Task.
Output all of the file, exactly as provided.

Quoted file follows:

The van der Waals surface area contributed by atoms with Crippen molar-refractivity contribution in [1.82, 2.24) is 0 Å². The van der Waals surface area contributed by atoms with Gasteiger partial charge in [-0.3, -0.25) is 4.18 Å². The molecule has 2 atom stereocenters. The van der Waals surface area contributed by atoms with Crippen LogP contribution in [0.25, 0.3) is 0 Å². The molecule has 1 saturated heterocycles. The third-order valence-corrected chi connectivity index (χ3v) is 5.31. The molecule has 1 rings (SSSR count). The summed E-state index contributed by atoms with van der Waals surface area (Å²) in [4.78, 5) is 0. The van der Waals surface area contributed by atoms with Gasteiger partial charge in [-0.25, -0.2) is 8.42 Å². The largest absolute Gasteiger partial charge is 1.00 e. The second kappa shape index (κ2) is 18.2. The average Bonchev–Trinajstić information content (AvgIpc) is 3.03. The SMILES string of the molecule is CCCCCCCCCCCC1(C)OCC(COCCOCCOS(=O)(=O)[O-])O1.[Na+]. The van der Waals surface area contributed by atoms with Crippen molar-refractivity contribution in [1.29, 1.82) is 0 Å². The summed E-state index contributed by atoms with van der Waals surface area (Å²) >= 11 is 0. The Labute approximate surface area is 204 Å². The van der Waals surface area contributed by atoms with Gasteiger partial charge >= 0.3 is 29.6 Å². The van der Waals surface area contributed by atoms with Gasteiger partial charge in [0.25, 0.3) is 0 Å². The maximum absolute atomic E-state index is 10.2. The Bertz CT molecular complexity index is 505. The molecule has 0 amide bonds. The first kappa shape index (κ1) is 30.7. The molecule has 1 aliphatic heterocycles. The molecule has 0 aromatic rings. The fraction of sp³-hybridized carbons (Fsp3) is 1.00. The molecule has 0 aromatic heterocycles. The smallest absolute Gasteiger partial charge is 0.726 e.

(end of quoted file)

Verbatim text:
The van der Waals surface area contributed by atoms with Crippen molar-refractivity contribution in [1.82, 2.24) is 0 Å². The van der Waals surface area contributed by atoms with Gasteiger partial charge in [-0.3, -0.25) is 4.18 Å². The molecule has 2 atom stereocenters. The van der Waals surface area contributed by atoms with Crippen LogP contribution in [0.25, 0.3) is 0 Å². The molecule has 1 saturated heterocycles. The third-order valence-corrected chi connectivity index (χ3v) is 5.31. The molecule has 1 rings (SSSR count). The summed E-state index contributed by atoms with van der Waals surface area (Å²) in [4.78, 5) is 0. The van der Waals surface area contributed by atoms with Gasteiger partial charge in [-0.25, -0.2) is 8.42 Å². The largest absolute Gasteiger partial charge is 1.00 e. The second kappa shape index (κ2) is 18.2. The average Bonchev–Trinajstić information content (AvgIpc) is 3.03. The SMILES string of the molecule is CCCCCCCCCCCC1(C)OCC(COCCOCCOS(=O)(=O)[O-])O1.[Na+]. The van der Waals surface area contributed by atoms with Crippen molar-refractivity contribution in [1.29, 1.82) is 0 Å². The summed E-state index contributed by atoms with van der Waals surface area (Å²) >= 11 is 0. The Labute approximate surface area is 204 Å². The van der Waals surface area contributed by atoms with Gasteiger partial charge >= 0.3 is 29.6 Å². The van der Waals surface area contributed by atoms with Gasteiger partial charge in [0.25, 0.3) is 0 Å². The maximum absolute atomic E-state index is 10.2. The Bertz CT molecular complexity index is 505. The molecule has 0 amide bonds. The first kappa shape index (κ1) is 30.7. The molecule has 1 aliphatic heterocycles. The molecule has 0 aromatic rings. The fraction of sp³-hybridized carbons (Fsp3) is 1.00. The molecule has 0 aromatic heterocycles. The smallest absolute Gasteiger partial charge is 0.726 e.